30,000 Brain Researchers Meld Minds At Science's Hottest Hangout
For a few days this week, a convention center in Chicago became the global epicenter of brain science.
Nearly 30,000 scientists swarmed through the vast hallways of the McCormick Place convention center as part of the annual Society for Neuroscience meeting. Among them were Nobel Prize winners, the director of the National Institutes of Health, and scores of researchers regarded as the international rock stars of neuroscience.
"It's amazing. I'm a bit overwhelmed," said Kara Furman, a graduate student from Yale who was attending her first Society for Neuroscience meeting.
Furman was just one of several hundred neuroscientists I found standing in lines outside the center one afternoon, waiting for shuttle buses. She was pondering a presentation from a few hours earlier that she found "pretty mind-blowing."
What was it about? "Using MRI techniques to access dopamine release at the molecular level," she told me, deadpan.
Welcome to the five-day annual event that's become known simply as "Neuroscience." It's where brain scientists from around the world come to present their own work and discover the "mind-blowing" research others are doing.
And there are thousands of presentations to choose from.
"I prepared an itinerary based on my interests and that ran into 20 pages," said Srinivas Bharath from the National Institute of Mental Health and Neurosciences in Bangalore, India.
Many of the scientists arrived clutching mailing tubes containing poster presentations of their research. They unfurled their charts and graphs at precise times in an exhibit hall that looked like the world's largest science fair.
I asked Julie Douville from Charles River Laboratories in Montreal what her poster was about. "It's on targeted intracerebral administration in the cynomolgus monkey," she said, apparently assuming her answer was self-explanatory.
Of course, the meeting didn't always attract 30,000 scientists.
To learn about its history, I spoke with Jacqueline McGinty, a professor at the Medical University of South Carolina. At the first Society for Neuroscience meeting McGinty attended, in 1978, there were only about 5,000 people.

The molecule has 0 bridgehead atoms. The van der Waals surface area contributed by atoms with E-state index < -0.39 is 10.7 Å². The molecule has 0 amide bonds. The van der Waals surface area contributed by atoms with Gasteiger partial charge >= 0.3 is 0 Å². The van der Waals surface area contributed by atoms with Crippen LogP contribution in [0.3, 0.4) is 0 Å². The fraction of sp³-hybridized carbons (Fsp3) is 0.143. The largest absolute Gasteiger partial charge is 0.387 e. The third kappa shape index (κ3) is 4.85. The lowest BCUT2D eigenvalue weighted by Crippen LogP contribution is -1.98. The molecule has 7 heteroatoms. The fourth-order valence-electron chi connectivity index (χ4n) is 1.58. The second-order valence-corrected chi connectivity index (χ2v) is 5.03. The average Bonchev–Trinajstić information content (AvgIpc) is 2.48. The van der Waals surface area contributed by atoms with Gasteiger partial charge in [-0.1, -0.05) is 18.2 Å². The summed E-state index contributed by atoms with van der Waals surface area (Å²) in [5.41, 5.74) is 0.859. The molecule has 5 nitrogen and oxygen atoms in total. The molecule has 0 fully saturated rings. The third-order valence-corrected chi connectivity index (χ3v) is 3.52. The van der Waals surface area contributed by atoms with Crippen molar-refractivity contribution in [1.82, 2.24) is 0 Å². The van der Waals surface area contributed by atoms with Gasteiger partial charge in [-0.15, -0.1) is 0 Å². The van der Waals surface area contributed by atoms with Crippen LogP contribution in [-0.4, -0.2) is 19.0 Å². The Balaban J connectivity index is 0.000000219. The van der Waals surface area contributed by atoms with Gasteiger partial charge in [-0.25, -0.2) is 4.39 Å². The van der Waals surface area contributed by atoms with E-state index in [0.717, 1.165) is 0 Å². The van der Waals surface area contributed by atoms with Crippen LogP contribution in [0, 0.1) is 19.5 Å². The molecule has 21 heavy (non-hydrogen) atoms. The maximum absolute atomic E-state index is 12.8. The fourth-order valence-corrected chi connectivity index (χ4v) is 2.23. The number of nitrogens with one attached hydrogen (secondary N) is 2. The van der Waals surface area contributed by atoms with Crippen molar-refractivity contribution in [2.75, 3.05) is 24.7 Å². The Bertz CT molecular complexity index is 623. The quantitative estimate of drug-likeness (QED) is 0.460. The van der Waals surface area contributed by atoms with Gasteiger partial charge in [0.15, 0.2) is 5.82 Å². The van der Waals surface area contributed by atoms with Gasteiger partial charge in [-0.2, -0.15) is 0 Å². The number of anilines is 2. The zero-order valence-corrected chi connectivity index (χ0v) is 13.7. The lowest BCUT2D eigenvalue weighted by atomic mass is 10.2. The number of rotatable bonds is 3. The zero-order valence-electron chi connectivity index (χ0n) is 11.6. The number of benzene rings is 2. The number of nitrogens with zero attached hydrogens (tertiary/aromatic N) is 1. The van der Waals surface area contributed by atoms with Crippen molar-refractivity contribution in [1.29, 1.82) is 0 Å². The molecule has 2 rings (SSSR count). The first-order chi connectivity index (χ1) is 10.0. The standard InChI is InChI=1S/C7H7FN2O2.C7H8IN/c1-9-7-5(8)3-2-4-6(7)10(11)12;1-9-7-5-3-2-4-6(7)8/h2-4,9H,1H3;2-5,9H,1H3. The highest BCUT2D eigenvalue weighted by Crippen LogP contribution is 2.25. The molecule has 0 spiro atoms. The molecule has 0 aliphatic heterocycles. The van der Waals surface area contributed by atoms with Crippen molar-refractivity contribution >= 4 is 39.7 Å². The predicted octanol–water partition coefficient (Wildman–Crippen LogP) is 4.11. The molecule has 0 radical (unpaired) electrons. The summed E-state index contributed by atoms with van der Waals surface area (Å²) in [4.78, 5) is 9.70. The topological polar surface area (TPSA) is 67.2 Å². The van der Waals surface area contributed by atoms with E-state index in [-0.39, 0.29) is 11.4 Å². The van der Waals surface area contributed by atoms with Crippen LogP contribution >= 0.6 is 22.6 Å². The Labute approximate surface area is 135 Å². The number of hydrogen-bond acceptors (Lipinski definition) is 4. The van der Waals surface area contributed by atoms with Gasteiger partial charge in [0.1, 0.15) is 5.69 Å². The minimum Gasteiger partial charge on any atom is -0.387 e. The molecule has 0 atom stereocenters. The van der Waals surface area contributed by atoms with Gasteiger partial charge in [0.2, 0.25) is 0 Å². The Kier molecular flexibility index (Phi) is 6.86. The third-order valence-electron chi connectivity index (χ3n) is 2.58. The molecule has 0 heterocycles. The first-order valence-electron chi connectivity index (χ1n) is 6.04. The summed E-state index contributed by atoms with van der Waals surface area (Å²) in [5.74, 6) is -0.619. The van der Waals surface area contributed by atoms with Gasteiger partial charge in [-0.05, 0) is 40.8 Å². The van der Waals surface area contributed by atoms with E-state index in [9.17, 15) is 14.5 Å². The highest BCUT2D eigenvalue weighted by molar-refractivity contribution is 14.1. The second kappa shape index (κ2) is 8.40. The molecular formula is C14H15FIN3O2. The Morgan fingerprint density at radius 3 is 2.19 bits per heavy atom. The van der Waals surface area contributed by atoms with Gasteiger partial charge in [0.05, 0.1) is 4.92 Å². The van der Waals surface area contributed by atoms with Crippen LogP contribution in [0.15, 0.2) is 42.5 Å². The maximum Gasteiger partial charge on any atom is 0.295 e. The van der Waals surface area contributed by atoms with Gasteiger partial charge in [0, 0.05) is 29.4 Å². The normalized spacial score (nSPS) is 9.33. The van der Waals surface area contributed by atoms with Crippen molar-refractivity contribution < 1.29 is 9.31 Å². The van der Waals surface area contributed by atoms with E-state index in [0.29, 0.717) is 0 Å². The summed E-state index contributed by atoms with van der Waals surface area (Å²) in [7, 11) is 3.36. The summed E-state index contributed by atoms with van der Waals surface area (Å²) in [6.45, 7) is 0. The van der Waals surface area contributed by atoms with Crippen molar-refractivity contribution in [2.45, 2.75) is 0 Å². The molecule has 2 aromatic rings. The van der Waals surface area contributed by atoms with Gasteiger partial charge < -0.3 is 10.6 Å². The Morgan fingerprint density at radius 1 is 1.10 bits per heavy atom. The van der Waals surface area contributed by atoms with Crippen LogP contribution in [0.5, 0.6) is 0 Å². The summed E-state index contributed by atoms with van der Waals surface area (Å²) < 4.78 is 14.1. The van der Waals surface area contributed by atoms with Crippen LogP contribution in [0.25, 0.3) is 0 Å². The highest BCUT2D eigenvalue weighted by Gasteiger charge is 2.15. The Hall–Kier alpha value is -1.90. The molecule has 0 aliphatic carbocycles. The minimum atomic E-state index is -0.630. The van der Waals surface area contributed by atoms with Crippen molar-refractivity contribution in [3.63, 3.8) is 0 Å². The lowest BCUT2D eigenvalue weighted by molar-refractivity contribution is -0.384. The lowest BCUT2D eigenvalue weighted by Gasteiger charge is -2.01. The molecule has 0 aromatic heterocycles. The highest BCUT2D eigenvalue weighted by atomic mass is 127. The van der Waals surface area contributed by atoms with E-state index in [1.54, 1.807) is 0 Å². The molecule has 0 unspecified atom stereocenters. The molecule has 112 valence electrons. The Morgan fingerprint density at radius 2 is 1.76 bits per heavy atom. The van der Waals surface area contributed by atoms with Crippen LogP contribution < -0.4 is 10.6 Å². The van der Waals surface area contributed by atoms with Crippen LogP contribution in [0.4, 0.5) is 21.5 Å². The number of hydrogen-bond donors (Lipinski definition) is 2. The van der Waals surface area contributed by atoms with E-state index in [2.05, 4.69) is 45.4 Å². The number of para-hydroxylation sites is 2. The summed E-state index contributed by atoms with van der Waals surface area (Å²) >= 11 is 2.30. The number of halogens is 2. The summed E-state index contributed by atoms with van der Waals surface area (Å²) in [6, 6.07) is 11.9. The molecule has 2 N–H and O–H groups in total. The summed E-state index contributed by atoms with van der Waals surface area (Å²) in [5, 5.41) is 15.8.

"Looking back it was really quite small and the population in neuroscience at the time was pretty small," she said.
But that changed quickly during the 1980s. "More and more programs were calling themselves neuroscience and this became the center and the major meeting for everyone to convene over the years," she said.
Also, brain science began to interest researchers from apparently unrelated fields, like digestive diseases, McGinty said. "Now they're interested in the entire physiology that includes the brain and food addiction as well as studies below the neck."
The breadth of neuroscience's appeal was pretty clear at at least one media event at this year's meeting. It featured scientists from seven different disciplines at the National Institutes of Health.
I asked the scientists why this meeting, and neuroscience itself, have become such a big deal. They provided a range of answers.
Neil Buckholtz of the National Institute on Aging suggested it was because brain research isn't just about rats and mice anymore. "Now the animal of choice is really the human in many of the studies that we're doing," he said.
Dr. Nora Volkow, director of the National Institute on Drug Abuse, said it's because of the tools scientists have now — like imaging technologies that have "really enabled us to look at the living human brain, to try to explore actually the circuitry and networks."
But Dr. Walter Koroshetz, who directs the National Institute of Neurological Disorders and Stroke, had a more pragmatic explanation for scientists' growing interest in the brain. "The brain acts on money," he said. "And neuroscience is now the largest bucket of funding at NIH."
Of course, even a hard-core neuroscience meeting is about socializing as well as science.
"Always we have some social party," Takashi Kitamura told me as he downed a beer with some friends at a hotel bar. Then he joked that his friends would have trouble waking up the next day.
It's a rare break for Kitamura, a research scientist at MIT who didn't get where he is by being a party animal.
Between beers, Kitamura mentioned that he works with Susumu Tonegawa, a Nobel Prize winner who is studying the basis of memory. So once the socializing and poster sessions are over, he will return to the painstaking task of world-class brain science.
Copyright 2020 NPR. To see more, visit https://www.npr.org.